Thereafter the case came on for trial. A jury was had and by stipulation the question of the quality of the undelivered portion of the prunes was submitted to it as a special issue, the court to decide the other issues. Trial was had, and it appeared in evidence that as the crop gradually ripened one portion and then another was harvested, treated, and delivered to defendant; that prior to December 10, 1920, plaintiff had delivered to defendant about 51 tons of the prunes, which at the contract price amounted to the sum of $13,420, and plaintiff had received from defendant payments thereon amounting in the aggregate to the sum of $11,500, which sum included the $3,000 above mentioned. On December 10, 1920, plaintiff demanded that defendant accept and pay for the rest of the crop, amounting to about 54 tons. Defendant claimed that the prunes had been rained on while drying and that they had been damaged. Plaintiff insisted that they were sound and merchantable in every way and demanded that defendant take them. Defendant had the prunes examined, and upon the report of its agents refused to accept the undelivered portion as above mentioned. Efforts were thereupon made by the defendant to have the question determined by experts. Plaintiff refused to accede to this proposal, and made a final and, as he claims, an unconditional offer to deliver the balance of the crop under the terms of the contract in sacks f. o. b. defendant's trucks at plaintiff's dryhouse. Defendant refused to accept the prunes and suit followed.
The complaint, as above indicated, contained no allegation that title to the crop had passed from the seller to the buyer. The evidence upon this subject consists of correspondence between the parties and the fact that plaintiff had not insisted upon a strict compliance with the terms of the contract with reference to payments for the delivered portions of the crop. The record shows that plaintiff advised defendant as follows: "I have fully complied with my part of the contract and expect you to do likewise as regards your obligations thereunder without further controversy or equivocation." Again on January 2, 1921, he wrote defendant: "The entire crop is absolutely sound and merchantable, and the decision is up to you whether you want to live up to the contract which you made with me or deliberately break it." And again a week later he states in a letter to the defendant: "The proposal contained in the last paragraph of your letter of January 2 I decline, preferring rather to stand upon the letter of the contract." Finally he advised defendant, "The weighing and sacking of my prune crop has been completed, and there now remains for delivery to you under the terms of your contract 996 sacks thereof or a total weight of 54 1/2 tons." With reference to the payments of the delivered portion of the crop it appears that a balance became due under the provisions of the contract which was not paid.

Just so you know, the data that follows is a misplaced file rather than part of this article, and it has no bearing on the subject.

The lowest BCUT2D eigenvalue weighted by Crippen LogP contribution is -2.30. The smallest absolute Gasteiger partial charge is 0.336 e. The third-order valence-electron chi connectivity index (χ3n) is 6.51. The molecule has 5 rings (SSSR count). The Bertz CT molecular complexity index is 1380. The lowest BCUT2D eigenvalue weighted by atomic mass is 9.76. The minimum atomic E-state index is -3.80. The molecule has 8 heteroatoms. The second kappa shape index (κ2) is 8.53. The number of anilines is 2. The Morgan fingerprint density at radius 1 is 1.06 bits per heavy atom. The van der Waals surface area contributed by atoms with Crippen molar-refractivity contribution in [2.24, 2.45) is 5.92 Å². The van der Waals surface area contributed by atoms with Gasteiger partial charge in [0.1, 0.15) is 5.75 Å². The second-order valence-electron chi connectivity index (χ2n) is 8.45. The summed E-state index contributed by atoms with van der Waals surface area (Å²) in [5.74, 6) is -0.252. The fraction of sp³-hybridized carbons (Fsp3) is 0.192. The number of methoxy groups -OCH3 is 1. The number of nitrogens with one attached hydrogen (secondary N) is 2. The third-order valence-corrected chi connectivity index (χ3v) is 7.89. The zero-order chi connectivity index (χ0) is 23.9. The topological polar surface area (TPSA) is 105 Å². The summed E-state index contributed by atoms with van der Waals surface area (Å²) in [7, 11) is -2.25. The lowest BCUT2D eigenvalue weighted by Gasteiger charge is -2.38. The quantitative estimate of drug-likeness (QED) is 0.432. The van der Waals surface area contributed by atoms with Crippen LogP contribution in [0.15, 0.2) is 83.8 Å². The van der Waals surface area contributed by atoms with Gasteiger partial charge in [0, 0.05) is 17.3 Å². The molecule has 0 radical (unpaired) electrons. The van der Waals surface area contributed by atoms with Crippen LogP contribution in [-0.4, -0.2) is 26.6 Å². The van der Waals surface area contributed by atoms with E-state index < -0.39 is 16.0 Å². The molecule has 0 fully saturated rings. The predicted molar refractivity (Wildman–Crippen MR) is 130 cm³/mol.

Upon the conclusion of the trial and with the evidence as above narrated before it the jury found in favor of the plaintiff upon the special issue. The court approved and adopted this verdict, and upon the issues presented to it found upon the question of tender that plaintiff had before the commencement of the action tendered and offered to deliver to defendant f. o. b. defendant's trucks at plaintiff's dryhouse the undelivered portion of the crop, which it further found was sound and merchantable; that notwithstanding such tender and offer to deliver defendant refused to accept the same; that defendant had paid on account of said crop the sum of $8,500 and no more, and that the sum of $3,000 deposited at the time of the entering into of the contract was forfeited by defendant for not having accepted the undelivered portion of the prunes. Judgment was accordingly rendered for the sum of $19,226.83. The judgment made no disposition of the 54 tons of undelivered prunes, and, so far as the record shows, they are still in plaintiff's possession.
Defendant thereupon moved for a new trial. The motion was denied, and this appeal is from the denial of the motion and from the judgment.
Appellant relies for a reversal upon several grounds. It is first claimed that the demurrer interposed to the complaint should have been sustained, and that the court erred in giving plaintiff as damages the contract price instead of the excess, if any, of the amount due from defendant on the contract price over the value of the undelivered prunes.
These contentions will be considered together as they both involve the controlling question in the case, namely, whether or not the court adopted the proper measure of damages in ascertaining the amount of damages to which plaintiff was entitled.